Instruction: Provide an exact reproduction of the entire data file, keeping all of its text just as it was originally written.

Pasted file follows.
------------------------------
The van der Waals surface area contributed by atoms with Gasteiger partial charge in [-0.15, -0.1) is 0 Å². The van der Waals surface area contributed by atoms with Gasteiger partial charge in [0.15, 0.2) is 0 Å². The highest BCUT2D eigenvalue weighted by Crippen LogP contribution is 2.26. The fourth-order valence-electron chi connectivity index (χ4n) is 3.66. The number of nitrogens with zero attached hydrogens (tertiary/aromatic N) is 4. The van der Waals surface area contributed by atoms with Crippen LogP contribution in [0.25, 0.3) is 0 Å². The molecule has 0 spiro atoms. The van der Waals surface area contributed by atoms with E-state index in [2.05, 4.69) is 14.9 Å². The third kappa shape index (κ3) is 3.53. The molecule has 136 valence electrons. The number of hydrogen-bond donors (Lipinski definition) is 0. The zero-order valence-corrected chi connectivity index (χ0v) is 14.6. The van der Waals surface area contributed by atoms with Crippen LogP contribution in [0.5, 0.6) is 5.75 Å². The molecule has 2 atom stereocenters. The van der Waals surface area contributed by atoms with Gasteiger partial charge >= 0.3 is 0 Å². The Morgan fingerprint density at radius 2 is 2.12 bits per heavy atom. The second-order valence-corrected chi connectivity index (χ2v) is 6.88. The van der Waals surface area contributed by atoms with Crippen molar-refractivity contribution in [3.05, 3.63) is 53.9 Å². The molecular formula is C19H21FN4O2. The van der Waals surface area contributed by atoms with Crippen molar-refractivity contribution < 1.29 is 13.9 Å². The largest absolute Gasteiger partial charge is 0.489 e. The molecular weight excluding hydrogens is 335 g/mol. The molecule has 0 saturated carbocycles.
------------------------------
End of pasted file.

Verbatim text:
The van der Waals surface area contributed by atoms with Gasteiger partial charge in [-0.15, -0.1) is 0 Å². The van der Waals surface area contributed by atoms with Gasteiger partial charge in [0.15, 0.2) is 0 Å². The highest BCUT2D eigenvalue weighted by Crippen LogP contribution is 2.26. The fourth-order valence-electron chi connectivity index (χ4n) is 3.66. The number of nitrogens with zero attached hydrogens (tertiary/aromatic N) is 4. The van der Waals surface area contributed by atoms with Crippen LogP contribution in [0.25, 0.3) is 0 Å². The molecule has 0 spiro atoms. The van der Waals surface area contributed by atoms with E-state index in [2.05, 4.69) is 14.9 Å². The third kappa shape index (κ3) is 3.53. The molecule has 136 valence electrons. The number of hydrogen-bond donors (Lipinski definition) is 0. The zero-order valence-corrected chi connectivity index (χ0v) is 14.6. The van der Waals surface area contributed by atoms with Crippen LogP contribution in [0.5, 0.6) is 5.75 Å². The molecule has 2 atom stereocenters. The van der Waals surface area contributed by atoms with Gasteiger partial charge >= 0.3 is 0 Å². The Morgan fingerprint density at radius 2 is 2.12 bits per heavy atom. The second-order valence-corrected chi connectivity index (χ2v) is 6.88. The van der Waals surface area contributed by atoms with Crippen molar-refractivity contribution in [3.05, 3.63) is 53.9 Å². The molecular formula is C19H21FN4O2. The van der Waals surface area contributed by atoms with Crippen molar-refractivity contribution < 1.29 is 13.9 Å². The largest absolute Gasteiger partial charge is 0.489 e. The molecular weight excluding hydrogens is 335 g/mol. The molecule has 0 saturated carbocycles.